NAN has made corporate responsibility, inclusion, and diversity an important part of its platform and through NAN’s Madison Avenue Initiative the organization has made sure Black media entities, television, radio and marketing firms, get their fair share of advertising dollars, contracts and procurements. The largest ever deal NAN negotiated was with the NAACP and National Urban League resulting in an agreement with Comcast and NBC Universal to expand current diversity initiatives resulting in four Black and Latino television stations, the biggest civil rights agreement in our time with major broadcasters. The MOU (Memorandum of Understanding) improved diversity in the areas of corporate governance, employment/workforce recruitment and retention, procurement, programming, and philanthropy and community investments.
NAN Ministers Initiative
The NAN Ministers Initiative emerged from the National Action Network’s Annual Convention in April of 2006 and has evolved to include diverse ecumenical leaders within the religious community. The Ministers Initiative promotes dialogue on social justice issues and the black church including the black churches’ responsibility in addressing the social issues that impact the lives of black men and women. The Ministers Initiative led voter engagement tours in the last presidential election and has been active in uniting the religious community around key 21st Century civil rights issues.
National Action Network and its president, Reverend Sharpton, have made equal education a key civil rights issue of today with an agenda of improving educational opportunities for all students and closing the achievement gap for minority and underprivileged students. In May 2009, Rev. Sharpton, Former Speaker of the US House of Representatives Newt Gingrich and NYC Mayor Michael Bloomberg met with President Barack Obama in an Oval Office Summit on Education. Rev. Sharpton and NAN then engaged in a national tour with U.S. Secretary of Education Arne Duncan and former Speaker Gingrich to promote this educational agenda. NAN held a national rally on education during the 55th anniversary of Brown v. Board of Education. In 2012, NAN announced a partnership with Education for a Better America (EBA) to promote, sponsor, conduct and fund activities that will build an educational system that serves the needs of students in urban communities. The mission is to create a dialogue between policy makers, community leaders, educators, parents, and students; and disseminating information and findings that will positively impact our schools.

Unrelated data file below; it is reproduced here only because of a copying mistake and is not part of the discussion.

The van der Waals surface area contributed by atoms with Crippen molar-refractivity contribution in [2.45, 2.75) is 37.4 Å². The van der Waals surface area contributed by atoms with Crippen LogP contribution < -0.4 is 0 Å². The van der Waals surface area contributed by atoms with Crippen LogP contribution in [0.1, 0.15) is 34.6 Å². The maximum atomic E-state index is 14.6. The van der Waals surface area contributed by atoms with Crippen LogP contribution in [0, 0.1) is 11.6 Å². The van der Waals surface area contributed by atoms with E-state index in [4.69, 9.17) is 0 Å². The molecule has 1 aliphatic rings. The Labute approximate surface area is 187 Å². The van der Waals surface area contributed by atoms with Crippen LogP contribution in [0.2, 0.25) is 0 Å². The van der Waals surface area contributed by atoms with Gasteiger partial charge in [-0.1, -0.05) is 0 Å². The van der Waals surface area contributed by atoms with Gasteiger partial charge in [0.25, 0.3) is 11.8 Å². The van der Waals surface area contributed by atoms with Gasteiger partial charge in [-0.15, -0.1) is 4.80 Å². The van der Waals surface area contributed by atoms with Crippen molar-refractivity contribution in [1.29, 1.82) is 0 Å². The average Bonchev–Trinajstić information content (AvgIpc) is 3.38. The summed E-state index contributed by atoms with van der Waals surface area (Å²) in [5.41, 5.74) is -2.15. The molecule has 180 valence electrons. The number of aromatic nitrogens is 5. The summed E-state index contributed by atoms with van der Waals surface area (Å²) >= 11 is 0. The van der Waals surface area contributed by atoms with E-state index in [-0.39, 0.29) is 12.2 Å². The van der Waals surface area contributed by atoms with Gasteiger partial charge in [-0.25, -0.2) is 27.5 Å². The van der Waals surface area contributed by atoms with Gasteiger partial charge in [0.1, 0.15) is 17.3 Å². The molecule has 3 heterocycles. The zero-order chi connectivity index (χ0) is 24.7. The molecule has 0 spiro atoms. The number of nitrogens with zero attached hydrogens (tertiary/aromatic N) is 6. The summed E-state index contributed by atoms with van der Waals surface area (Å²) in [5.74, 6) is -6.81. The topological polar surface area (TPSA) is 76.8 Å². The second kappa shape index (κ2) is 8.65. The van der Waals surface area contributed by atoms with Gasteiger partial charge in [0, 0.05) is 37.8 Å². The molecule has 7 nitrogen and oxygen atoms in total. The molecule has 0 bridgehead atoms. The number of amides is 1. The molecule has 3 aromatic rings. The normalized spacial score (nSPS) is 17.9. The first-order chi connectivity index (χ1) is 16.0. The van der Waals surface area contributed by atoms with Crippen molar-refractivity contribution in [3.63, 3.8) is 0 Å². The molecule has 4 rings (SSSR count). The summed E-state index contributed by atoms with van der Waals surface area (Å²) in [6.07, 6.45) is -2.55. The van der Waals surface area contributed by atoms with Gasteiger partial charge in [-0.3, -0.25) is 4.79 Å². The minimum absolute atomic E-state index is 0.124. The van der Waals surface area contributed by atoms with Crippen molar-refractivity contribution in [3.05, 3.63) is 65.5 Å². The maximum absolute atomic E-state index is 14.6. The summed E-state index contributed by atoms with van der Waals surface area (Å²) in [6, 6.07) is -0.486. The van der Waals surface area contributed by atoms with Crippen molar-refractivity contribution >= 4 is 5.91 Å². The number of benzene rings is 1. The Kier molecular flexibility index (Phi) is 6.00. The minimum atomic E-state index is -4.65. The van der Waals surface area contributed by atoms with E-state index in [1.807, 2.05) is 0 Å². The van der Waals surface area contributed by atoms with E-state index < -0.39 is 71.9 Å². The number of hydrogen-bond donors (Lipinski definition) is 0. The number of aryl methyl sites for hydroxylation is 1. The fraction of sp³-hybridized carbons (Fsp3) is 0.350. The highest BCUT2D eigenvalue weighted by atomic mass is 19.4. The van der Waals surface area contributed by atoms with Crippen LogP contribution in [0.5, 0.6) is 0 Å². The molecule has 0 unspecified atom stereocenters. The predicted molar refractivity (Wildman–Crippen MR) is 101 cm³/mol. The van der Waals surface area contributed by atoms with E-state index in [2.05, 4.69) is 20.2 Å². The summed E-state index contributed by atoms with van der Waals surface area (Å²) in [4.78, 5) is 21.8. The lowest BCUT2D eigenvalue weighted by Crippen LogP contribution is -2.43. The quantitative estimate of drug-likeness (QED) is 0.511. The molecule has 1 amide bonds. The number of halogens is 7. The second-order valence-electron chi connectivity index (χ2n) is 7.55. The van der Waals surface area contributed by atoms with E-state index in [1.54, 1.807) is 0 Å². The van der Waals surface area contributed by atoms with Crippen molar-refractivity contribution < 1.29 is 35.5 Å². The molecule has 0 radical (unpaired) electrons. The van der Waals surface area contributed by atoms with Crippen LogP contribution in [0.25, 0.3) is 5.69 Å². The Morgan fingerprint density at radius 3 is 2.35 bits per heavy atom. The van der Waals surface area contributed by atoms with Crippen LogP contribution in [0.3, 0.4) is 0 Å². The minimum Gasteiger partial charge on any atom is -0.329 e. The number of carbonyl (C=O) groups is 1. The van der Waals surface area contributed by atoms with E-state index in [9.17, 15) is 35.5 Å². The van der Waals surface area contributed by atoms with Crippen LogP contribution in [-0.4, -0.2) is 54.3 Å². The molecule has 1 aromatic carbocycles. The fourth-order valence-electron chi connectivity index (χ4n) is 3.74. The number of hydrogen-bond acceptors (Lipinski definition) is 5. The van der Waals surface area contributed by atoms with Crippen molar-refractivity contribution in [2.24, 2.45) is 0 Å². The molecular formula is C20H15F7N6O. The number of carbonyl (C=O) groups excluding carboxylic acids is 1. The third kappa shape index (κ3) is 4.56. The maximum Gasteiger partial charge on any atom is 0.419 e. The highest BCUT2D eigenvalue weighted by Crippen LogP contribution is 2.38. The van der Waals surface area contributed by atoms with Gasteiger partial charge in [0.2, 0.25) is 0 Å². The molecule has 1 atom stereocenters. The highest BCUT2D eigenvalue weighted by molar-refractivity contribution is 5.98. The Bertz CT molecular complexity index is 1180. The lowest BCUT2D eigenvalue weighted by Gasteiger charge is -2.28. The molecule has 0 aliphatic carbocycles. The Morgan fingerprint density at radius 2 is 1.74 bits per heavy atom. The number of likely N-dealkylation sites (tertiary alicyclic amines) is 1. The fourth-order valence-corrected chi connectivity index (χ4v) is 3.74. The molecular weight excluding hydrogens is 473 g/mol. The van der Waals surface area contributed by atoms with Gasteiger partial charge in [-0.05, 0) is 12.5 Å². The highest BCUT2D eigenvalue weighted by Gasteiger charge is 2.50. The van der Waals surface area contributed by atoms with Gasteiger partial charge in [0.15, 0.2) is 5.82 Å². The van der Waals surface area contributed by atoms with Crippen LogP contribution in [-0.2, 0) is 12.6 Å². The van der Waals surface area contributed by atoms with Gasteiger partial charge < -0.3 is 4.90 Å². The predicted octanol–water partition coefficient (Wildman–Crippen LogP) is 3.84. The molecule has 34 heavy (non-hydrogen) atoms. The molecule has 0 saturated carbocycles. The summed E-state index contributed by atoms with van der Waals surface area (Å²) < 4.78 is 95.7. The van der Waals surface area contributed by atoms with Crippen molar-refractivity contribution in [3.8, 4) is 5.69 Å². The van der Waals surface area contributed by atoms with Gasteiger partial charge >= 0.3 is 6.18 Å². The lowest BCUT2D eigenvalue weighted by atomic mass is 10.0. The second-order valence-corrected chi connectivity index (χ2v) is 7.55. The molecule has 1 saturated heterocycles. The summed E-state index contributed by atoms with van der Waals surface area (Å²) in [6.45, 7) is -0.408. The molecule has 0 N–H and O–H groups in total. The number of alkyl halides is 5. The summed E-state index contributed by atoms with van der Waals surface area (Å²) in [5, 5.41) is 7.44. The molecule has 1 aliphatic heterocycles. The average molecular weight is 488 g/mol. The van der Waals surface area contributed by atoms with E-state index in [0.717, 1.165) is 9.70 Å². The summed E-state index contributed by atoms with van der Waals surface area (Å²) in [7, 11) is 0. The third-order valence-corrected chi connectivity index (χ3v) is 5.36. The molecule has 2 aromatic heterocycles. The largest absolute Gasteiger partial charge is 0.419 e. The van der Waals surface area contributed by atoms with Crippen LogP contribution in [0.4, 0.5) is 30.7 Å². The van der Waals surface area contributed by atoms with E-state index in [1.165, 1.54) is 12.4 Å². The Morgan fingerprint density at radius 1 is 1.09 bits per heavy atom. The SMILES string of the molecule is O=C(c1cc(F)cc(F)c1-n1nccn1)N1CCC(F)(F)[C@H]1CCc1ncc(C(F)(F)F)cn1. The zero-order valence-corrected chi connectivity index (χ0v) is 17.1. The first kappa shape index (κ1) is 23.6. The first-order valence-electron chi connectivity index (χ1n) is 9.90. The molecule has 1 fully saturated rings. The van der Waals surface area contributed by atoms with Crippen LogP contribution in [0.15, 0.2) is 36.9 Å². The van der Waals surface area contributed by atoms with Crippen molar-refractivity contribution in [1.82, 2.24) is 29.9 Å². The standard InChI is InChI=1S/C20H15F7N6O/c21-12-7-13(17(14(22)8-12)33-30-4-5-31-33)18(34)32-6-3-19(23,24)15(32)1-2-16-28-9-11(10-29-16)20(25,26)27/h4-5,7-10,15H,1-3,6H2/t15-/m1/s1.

The Decency Initiative was created in order to reduce the degrading, racially insensitive and misogynous language and culture that has become pervasive today and to hold corporate America and the private sector equally accountable with racial sensitivity. The Decency Initiative promotes a message of anti-violence, self-respect and pride in heritage. It also advocates against the entertainment industry’s use of capitalizing off of denigrating lyrics to describe black culture. Recently, NAN worked with the family of Emmett Till to hold PepsiCo accountable for using a spokesperson that defamed and denigrated the legacy if Emmett Till.
National Action Network’s membership is open to any person or entity that promotes a doctrine of civil rights and fairness for all people. NAN members share a commitment to civil rights and frequently mobilize in regions across the country to protect equal rights and a modern day civil rights agenda. NAN members are granted access to monthly membership calls with NAN’s President and Founder Rev. Al Sharpton and NAN senior leadership.